Use of early psychosis intervention services reduces mortality rates
Mortality rates are four times lower among individuals with first-episode psychosis who used early psychosis intervention (EPI) services than those with first-episode psychosis who did not use these services, reports a new study. Use of EPI services also leads to better outcomes across several healthcare system indicators.
Over the 2-year period after admission to the EPI programme, individuals who used EPI services had substantially lower rates of all-cause mortality (hazard ratio [HR], 0.24; 95 percent CI, 0.11–0.53). However, there was no significant between-group difference in self-harm (HR, 0.86; 0.18–4.24) and suicide (HR, 0.73; 0.29–1.80).
In addition, use of EPI services resulted in lower rates of emergency department presentation (HR, 0.71; 0.60–0.83) but higher rates of hospitalization (HR, 1.42; 1.18–1.71). When EPI care was stepped down to medical management after 2 years, these benefits were not observed.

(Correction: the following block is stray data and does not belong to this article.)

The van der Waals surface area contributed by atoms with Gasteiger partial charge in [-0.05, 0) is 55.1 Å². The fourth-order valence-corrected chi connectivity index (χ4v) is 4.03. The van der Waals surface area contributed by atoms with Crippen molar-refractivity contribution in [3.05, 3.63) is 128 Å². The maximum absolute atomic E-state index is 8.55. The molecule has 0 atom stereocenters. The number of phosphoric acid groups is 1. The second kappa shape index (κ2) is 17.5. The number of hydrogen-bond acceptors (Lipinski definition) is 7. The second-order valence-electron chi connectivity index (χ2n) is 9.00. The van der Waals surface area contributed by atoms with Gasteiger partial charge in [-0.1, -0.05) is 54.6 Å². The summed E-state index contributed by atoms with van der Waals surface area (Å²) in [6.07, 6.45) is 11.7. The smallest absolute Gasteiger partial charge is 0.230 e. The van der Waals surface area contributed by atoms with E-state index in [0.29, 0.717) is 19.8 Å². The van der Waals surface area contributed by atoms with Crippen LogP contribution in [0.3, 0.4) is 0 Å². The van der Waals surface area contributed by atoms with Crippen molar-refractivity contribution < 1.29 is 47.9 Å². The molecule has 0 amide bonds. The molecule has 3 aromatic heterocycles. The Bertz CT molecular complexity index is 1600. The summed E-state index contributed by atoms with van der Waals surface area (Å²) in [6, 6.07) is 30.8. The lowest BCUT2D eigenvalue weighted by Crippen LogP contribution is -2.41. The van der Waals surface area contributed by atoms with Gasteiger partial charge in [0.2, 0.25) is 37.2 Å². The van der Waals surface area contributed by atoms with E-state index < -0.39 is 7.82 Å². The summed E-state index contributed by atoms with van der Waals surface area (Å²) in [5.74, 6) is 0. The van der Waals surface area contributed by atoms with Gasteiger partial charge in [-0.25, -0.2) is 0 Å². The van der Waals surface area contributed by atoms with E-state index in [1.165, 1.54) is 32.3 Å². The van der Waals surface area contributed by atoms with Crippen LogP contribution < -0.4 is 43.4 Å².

“These findings support the effectiveness of EPI services for the treatment of first-episode psychosis in the larger context of the overall healthcare system,” the authors said.
In this study, health administrative data was used to construct a retrospective cohort of incident cases of nonaffective psychosis in the catchment area of the Prevention and Early Intervention Program for Psychoses in London, Ontario, between 1997 and 2013.
The authors linked this cohort to primary data from the same programme to identify those who used EPI services. Cox proportional hazards models were used to compare outcomes for individuals who used EPI services and those who did not.
“EPI programmes improve clinical and functional outcomes for people with first-episode psychosis, [but] less is known about the impact of these programmes on the larger healthcare system,” the authors said.